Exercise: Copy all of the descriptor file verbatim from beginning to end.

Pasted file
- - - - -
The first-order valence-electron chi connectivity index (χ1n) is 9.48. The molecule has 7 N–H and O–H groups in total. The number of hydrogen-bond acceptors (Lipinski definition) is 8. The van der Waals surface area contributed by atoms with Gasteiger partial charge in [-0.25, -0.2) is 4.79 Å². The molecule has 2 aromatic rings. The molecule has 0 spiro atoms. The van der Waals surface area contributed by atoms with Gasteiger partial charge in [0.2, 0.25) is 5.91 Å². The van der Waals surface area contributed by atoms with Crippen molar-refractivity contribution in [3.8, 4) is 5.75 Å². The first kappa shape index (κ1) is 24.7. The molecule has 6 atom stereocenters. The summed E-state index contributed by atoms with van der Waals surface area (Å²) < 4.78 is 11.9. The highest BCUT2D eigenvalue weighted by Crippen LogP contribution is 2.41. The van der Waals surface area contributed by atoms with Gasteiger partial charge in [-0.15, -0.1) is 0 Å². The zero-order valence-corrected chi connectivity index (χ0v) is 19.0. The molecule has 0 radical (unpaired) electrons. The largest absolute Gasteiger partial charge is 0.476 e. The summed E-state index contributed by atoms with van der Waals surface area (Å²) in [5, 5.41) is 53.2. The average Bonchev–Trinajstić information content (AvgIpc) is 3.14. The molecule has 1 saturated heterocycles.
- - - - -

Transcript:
The first-order valence-electron chi connectivity index (χ1n) is 9.48. The molecule has 7 N–H and O–H groups in total. The number of hydrogen-bond acceptors (Lipinski definition) is 8. The van der Waals surface area contributed by atoms with Gasteiger partial charge in [-0.25, -0.2) is 4.79 Å². The molecule has 2 aromatic rings. The molecule has 0 spiro atoms. The van der Waals surface area contributed by atoms with Gasteiger partial charge in [0.2, 0.25) is 5.91 Å². The van der Waals surface area contributed by atoms with Crippen molar-refractivity contribution in [3.8, 4) is 5.75 Å². The first kappa shape index (κ1) is 24.7. The molecule has 6 atom stereocenters. The summed E-state index contributed by atoms with van der Waals surface area (Å²) < 4.78 is 11.9. The highest BCUT2D eigenvalue weighted by Crippen LogP contribution is 2.41. The van der Waals surface area contributed by atoms with Gasteiger partial charge in [-0.15, -0.1) is 0 Å². The zero-order valence-corrected chi connectivity index (χ0v) is 19.0. The molecule has 0 radical (unpaired) electrons. The largest absolute Gasteiger partial charge is 0.476 e. The summed E-state index contributed by atoms with van der Waals surface area (Å²) in [5, 5.41) is 53.2. The average Bonchev–Trinajstić information content (AvgIpc) is 3.14. The molecule has 1 saturated heterocycles.